The older I get, the bigger chicken I become. I've lost some of my bravado, my edge, my gusto from even five years ago. I don't do a lot of the dumb things I use to do---mostly because dumb things lose their appeal and you realize they're not fun, they're dumb. Still, sometimes I worry that I'm losing my courage. I worry that I'm fading into a blah person. Terrorists, smerrorists, I'm scared of mediocrity.
The last time I hiked in Zuma Canyon, I met the big ass rattlesnake. I've hiked a lot since then in other places, but I haven't gone back to Zuma. I've managed to avoid it. Even though rationally I knew the odds of meeting the snake again were next to nothing and rationally I knew I would be cautious, I still had a hesitation about hiking my favorite hike in Zuma. I knew it was an irrational fear, but the irrational fear was trumping all my rational justifications.
On Saturday, the temperature rose into the eighties and the sun was shining (sorry, East Coast). For the last two weeks, I had been down and out with a nasty sinus cold that progressed from a head full of flem to a hacking cough. After two energy sapping weeks, I was anxious to get outside in the sun and do physical stuff. I was bouncing off the walls, and I wanted to do my 12 mile Zuma hike.
I decided to take Earl, my aunt and uncle's dog, with me. Earl is half boxer and half Border Collie. He's black and white and weighs 50-60 pounds. My aunt and uncle adopted him on a dog adoption day. He was the friendliest dog there. I've grown to like Earl. At first, he and I had some difficulties---especially his need to growl at my boyfriend, but now he's better behaved. I have taken him up Solstice Canyon and he is excellent on the trails. He stays with me, and he doesn't go after whatever is making a sound in the bush. True to his work dog nature, he's very task oriented.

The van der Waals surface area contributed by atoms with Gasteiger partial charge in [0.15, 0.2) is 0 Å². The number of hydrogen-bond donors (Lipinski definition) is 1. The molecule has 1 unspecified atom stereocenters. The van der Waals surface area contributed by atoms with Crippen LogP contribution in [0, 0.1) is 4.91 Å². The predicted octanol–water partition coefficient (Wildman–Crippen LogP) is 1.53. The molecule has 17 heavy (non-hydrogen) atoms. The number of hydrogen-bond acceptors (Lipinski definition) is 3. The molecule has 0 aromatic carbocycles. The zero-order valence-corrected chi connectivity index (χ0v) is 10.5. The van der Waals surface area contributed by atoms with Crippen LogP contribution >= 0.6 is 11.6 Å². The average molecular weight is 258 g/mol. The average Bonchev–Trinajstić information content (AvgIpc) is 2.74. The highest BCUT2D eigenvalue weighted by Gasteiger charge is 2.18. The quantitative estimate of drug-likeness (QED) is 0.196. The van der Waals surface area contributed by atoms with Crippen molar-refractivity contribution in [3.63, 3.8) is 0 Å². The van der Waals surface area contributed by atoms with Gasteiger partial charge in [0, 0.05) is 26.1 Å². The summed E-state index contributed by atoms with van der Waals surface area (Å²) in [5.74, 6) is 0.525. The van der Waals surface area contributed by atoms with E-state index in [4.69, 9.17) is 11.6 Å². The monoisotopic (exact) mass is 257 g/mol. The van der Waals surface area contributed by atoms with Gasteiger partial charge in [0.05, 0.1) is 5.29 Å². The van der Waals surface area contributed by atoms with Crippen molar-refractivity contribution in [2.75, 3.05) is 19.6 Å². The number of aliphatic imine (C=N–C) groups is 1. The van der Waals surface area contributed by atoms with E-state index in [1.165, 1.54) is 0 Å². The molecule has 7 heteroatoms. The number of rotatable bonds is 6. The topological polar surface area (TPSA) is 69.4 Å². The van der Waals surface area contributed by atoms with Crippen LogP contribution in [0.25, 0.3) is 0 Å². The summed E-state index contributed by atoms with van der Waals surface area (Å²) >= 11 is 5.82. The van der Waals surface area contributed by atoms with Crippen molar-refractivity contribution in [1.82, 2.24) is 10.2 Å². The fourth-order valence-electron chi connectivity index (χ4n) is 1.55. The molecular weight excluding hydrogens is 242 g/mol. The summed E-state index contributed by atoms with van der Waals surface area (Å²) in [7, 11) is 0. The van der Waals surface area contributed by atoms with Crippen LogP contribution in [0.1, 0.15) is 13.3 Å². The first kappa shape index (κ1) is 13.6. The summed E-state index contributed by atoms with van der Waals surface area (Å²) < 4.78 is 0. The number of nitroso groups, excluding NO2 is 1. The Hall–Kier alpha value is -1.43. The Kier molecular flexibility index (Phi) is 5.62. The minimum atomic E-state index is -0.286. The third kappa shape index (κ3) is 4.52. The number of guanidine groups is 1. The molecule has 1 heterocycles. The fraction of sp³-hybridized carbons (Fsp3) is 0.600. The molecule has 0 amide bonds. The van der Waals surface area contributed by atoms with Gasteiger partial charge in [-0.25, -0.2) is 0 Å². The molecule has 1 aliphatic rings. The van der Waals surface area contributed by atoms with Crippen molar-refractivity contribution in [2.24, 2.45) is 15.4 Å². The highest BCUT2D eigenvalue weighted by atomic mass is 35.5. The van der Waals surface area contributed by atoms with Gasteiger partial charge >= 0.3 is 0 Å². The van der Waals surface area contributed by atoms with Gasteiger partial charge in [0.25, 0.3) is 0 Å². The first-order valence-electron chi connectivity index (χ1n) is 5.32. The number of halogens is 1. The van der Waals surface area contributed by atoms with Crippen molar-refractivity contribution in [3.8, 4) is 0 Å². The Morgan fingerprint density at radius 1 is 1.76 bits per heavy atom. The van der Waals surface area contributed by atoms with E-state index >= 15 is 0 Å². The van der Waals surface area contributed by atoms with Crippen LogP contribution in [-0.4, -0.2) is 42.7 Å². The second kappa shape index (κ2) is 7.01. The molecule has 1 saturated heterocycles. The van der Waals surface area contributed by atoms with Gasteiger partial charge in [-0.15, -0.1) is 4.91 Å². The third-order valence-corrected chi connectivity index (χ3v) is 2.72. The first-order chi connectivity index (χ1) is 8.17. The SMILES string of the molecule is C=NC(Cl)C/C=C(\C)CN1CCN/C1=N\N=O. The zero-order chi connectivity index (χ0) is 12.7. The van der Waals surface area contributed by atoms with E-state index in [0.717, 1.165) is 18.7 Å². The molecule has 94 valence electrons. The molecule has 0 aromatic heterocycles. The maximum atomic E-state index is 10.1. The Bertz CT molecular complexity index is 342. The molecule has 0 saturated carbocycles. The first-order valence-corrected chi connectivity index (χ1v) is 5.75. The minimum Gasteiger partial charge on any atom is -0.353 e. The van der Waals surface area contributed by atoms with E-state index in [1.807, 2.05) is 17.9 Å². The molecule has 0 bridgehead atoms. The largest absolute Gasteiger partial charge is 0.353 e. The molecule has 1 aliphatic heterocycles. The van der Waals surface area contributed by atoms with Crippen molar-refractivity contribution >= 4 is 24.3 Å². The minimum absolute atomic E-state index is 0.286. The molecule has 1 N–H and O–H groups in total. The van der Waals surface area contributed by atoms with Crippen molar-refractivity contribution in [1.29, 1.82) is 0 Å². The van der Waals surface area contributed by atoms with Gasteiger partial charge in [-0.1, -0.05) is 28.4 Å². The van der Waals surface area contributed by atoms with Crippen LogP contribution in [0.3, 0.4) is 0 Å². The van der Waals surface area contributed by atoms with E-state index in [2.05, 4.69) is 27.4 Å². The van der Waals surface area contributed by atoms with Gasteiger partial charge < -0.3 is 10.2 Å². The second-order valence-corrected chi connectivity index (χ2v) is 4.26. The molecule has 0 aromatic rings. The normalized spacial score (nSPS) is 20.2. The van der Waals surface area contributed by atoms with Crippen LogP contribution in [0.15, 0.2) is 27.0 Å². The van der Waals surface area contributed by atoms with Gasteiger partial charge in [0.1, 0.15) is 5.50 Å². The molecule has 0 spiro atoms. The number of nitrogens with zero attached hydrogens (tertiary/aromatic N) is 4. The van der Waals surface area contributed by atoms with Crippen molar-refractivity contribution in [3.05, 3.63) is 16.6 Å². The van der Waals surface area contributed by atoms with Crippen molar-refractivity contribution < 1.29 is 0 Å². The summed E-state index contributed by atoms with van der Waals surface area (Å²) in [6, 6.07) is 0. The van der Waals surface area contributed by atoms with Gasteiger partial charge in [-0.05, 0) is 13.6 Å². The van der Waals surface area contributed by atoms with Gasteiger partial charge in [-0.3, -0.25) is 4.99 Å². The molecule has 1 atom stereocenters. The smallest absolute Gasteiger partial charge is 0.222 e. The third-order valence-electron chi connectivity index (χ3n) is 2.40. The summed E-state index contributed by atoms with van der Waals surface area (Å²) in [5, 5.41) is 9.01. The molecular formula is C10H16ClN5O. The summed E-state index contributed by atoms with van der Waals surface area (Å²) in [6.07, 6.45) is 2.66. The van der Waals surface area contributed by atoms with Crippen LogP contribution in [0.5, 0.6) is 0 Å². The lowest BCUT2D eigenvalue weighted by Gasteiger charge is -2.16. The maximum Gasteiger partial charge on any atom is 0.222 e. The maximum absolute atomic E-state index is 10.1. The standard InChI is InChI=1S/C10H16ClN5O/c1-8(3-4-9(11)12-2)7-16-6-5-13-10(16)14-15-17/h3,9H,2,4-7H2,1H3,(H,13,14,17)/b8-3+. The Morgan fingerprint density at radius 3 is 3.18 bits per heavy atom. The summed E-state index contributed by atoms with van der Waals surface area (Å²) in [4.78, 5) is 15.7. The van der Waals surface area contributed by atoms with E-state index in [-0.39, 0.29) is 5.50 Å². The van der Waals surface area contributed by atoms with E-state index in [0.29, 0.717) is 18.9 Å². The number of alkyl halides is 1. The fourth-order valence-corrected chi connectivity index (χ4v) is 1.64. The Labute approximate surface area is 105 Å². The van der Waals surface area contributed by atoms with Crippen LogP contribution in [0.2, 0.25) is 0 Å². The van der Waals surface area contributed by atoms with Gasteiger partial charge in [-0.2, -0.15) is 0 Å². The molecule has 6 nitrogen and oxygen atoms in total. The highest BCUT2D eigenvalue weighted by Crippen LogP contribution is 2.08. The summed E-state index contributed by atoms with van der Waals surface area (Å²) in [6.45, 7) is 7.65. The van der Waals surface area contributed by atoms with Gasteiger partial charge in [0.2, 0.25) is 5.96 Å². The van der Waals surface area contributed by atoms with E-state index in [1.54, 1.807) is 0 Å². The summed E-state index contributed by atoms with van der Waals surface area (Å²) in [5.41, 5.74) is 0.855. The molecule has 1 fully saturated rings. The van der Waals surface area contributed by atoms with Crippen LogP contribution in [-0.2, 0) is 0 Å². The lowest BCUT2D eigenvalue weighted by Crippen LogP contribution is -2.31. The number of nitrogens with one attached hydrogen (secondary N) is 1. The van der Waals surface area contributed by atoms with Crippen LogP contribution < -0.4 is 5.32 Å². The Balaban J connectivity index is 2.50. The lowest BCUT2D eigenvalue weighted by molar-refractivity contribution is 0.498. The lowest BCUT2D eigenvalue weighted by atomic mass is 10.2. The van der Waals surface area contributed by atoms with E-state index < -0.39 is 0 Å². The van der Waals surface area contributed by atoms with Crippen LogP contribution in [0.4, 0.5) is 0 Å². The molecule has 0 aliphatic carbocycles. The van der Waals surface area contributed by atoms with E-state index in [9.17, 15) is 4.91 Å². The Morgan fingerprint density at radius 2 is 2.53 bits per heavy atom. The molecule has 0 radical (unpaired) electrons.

Dog trainers have said that Earl can roam 20 miles a day. My aunt and uncle enthusiastically supported the 12 mile hike idea for Earl, so I packed extra water, a plastic bowl, and doggie treats.
As I hiked, I mentally wrote this piece about me going back to the source of my irrational fear. I wanted to pay close attention to how I felt as I approached the site of the snake encounter. I was thinking so much and looking out for the dog that I didn't notice that I had gone past the snake encounter spot. There was no heart beating faster or heightened senses. There was of course no snake. I walked past a spot that was just like any other spot. Not only was my irrational fear completely irrational, I questioned the complete validity of it in the first place.
The dog and I hiked on. We were having a good time. When we got to the creek, we sat in the shade and drank water. His brown eyes looked around and he panted contently. I ate an apple. He peed on a bush. It's a dog's life.
We hiked up the canyon. The dog looked back and seemed to ask ‘more up?'. When we got to the gate, we stopped and had even more water. We were on time with an hour until sunset and two miles to go. We were good for awhile, but then Earl started lagging. He moved slower and slower. He was spent.
The sun went down. I tried carrying Earl, but it was too awkward. Slowly, we made our way down the mountain to the parking lot. We did our last mile step by step, slowly, in the dark. When we got to the car, I lifted Earl into the backseat. He was done. The little tubby fella had done that last bit on pure guts and ambition. Sometimes, all you can do is keep on keeping on.
The next day, I offered to take my boyfriend on the same hike. He declined and told me that he was not that extreme. Then I realized, shit, I guess I am a bit extreme. By the way, if anyone wants to do this hike, I'll be happy to take you.